Angelo Cattaneo

Angelo Cattaneo's picture
Visiting Professor in East Asian Studies (January - December 2024)
Institution: 
National Research Council of Italy; Istituto di Storia del’Europa Mediterranea
Areas of interest : 
Cartographic Arts of the Early Modern Period; Intersection of Japanese Mapping and Portolan Practices and the Iberian Navigational World
Region: 
Transregional

Courses

EAST 508, HSAR 612

Mapping Asia: A World-History Perspective (13th – 18th Centuries)

Maps and mapping processes have become multilayered and transdisciplinary objects of study and analysis. Long considered and evaluated exclusively as objective scientific tools par excellence, in recent decades they have undergone a profound reconceptualization that has accentuated their being primarily devices of cultural interpretation framed in specific contexts of political, religious, colonial, social, and economic power. This stratification makes maps and mapping operations particularly interesting objects of historical analysis that have generated interest in many fields of knowledge, conveying perspectives, knowledge, interests, and worldviews through a combination of visuality and writing. These specific “intentionalities” aim to make an impact on the communities and societies they address: by representing worlds, they create worlds. It is these intentionalities that the course aims to bring out, study and analyze, particularly in the context of Asia, which has been mapped very precociously and has been a very important area of investigation and exploration by foreign travelers. Asia occupies a central place in the imagined geography of cartographers, as maps have been a fundamental tool that has shaped the continent, its self-perception, and its understanding of the world. Special attention is given to early modern mapping processes and cartography, from the fifteenth to the eighteenth century. This period became a turning point in the way both European and Asian cartographers saw their regions and represented them, also giving rise to cartographic productions that complemented or juxtaposed their knowledge systems. The circulation of knowledge and visual cultures among cartographers from both macro-regions, with a focus on Japan and China, is a focus of the course. The analysis of the cartographic construction of Asia and its regions is integrated with a world history– research perspective, from classical to modern times, spanning the cultures of Asia, Europe and Islamic Africa, in turn examined through the maps that different cultures made of their own worlds. Students also have the opportunity to analyze a selection of historical maps in the Beinecke Library collections to discover how maps have variously embodied cultural lenses, religious beliefs, scientific discoveries, and political concerns.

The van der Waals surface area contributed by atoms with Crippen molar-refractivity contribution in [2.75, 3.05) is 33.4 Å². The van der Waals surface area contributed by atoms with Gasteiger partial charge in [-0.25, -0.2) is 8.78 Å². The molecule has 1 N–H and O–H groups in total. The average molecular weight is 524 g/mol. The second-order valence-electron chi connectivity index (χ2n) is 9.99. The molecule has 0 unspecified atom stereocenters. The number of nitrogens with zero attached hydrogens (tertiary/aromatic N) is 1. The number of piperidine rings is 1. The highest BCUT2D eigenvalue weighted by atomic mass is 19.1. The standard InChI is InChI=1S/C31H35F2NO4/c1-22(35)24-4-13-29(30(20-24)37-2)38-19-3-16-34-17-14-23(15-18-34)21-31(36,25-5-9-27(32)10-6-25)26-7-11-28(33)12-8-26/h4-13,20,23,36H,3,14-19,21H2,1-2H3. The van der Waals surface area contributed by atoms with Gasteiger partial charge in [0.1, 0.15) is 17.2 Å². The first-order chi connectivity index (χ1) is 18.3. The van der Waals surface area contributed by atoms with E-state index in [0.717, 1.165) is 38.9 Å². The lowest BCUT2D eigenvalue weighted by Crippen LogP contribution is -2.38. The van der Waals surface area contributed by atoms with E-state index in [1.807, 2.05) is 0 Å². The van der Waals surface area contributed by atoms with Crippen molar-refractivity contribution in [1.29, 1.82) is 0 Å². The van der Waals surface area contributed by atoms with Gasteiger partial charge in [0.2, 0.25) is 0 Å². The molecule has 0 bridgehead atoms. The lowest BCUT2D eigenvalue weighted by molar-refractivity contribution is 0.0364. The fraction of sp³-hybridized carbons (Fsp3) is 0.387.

Term: Spring 2024
Day/Time: W 1:30 PM - 3:20 PM